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Operation, Maintenance, Troubleshooting and Repair

Copyright © 1989-2013 J. Carlton Gallawa . All Rights Reserved Worldwide


Chapter Seven: The High-Voltage System (continued)

1. The force exerted by an electric field on an electron is proportional to the strength of the field. Electrons tend to move from a point of negative potential toward a positive potential.

Figure 7-4A (below) shows the uniform and direct movement of the electrons in an electric field, from the negative cathode to the positive anode, with no magnetic field present.

2. The force exerted on an electron in a magnetic field is at right angles to both the field itself, and to the path of the electron.

The direction of the force is such that the electron proceeds to the anode in a curve rather than a direct path.

7.3.1 Effect of the Magnetic Field

In Figure 7-4B two permanent magnets are added above and below the tube structure. In Figure 7-4C, assume the upper magnet is a North Pole and you are viewing from that position. The lower, South Pole magnet, is located underneath the Figure so that the magnetic field appears to be going right through the paper. Just as electrons flowing through a solid wire cause a magnetic field to build up around the wire, so an electron moving through space tends to build up a magnetic field around itself. On one side (left) of the electronís path, this self-induced magnetic field adds to the permanent magnetic field surrounding it. On the other side (right) of its path, it has the opposite effect of subtracting from the permanent magnetic field. The magnetic field on the right side is therefore weakened, and the electronís trajectory bends in that direction, resulting in a circular motion of travel to the anode.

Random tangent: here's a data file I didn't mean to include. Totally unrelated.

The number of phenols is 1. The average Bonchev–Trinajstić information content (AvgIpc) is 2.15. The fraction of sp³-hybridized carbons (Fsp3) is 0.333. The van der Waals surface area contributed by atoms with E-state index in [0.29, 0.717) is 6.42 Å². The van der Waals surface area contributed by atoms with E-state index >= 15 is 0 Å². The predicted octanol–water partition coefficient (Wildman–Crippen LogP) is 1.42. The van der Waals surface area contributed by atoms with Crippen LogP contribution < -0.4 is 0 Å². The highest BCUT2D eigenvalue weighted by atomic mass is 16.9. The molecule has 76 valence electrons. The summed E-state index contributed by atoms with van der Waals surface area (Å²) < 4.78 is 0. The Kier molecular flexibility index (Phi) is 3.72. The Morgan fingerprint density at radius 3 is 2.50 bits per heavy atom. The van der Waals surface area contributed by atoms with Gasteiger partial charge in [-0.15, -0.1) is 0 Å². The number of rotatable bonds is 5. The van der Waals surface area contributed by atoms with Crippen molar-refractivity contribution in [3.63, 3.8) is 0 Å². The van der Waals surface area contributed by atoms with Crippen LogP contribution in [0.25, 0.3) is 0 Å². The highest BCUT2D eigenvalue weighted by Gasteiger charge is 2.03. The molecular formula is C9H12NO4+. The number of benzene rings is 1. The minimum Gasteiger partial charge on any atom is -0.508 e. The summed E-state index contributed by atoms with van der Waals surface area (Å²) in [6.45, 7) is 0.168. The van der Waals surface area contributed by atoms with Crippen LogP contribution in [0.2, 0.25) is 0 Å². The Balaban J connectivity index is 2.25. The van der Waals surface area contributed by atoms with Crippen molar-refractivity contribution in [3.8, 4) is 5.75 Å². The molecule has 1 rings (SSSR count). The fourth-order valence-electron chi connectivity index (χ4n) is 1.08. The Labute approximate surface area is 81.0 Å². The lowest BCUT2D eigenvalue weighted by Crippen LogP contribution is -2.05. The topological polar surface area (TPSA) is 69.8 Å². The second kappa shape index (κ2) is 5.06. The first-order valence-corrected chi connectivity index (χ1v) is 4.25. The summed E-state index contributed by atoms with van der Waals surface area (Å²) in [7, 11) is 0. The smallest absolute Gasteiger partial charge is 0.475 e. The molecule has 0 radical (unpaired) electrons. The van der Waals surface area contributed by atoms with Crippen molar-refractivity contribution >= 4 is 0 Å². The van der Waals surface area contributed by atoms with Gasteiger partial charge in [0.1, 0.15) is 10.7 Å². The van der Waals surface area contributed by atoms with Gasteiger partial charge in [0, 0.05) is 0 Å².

The process begins with a low voltage being applied to the filament which causes it to heat up (filament voltage is usually 3 to 4 VAC, depending on the make and model). Remember, in a magnetron, the filament is also the cathode. The temperature rise causes increased molecular activity within the cathode to the extent that it begins to "boil" off or emit electrons. Electrons leaving the surface of a heated filament wire might be compared to molecules that leave the surface of boiling water in the form of steam. The electrons, however, do not evaporate. They float just off the surface of the cathode, waiting for some momentum.

Electrons, being negative charges, are strongly repelled by like negative charges. So this floating cloud of electrons would be repelled away from a negatively charged cathode. The distance and velocity of their travel would increase with the intensity of the applied negative charge. (Continued on next page)

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Copyright © 1989-2013 J. Carlton Gallawa . All Rights Reserved Worldwide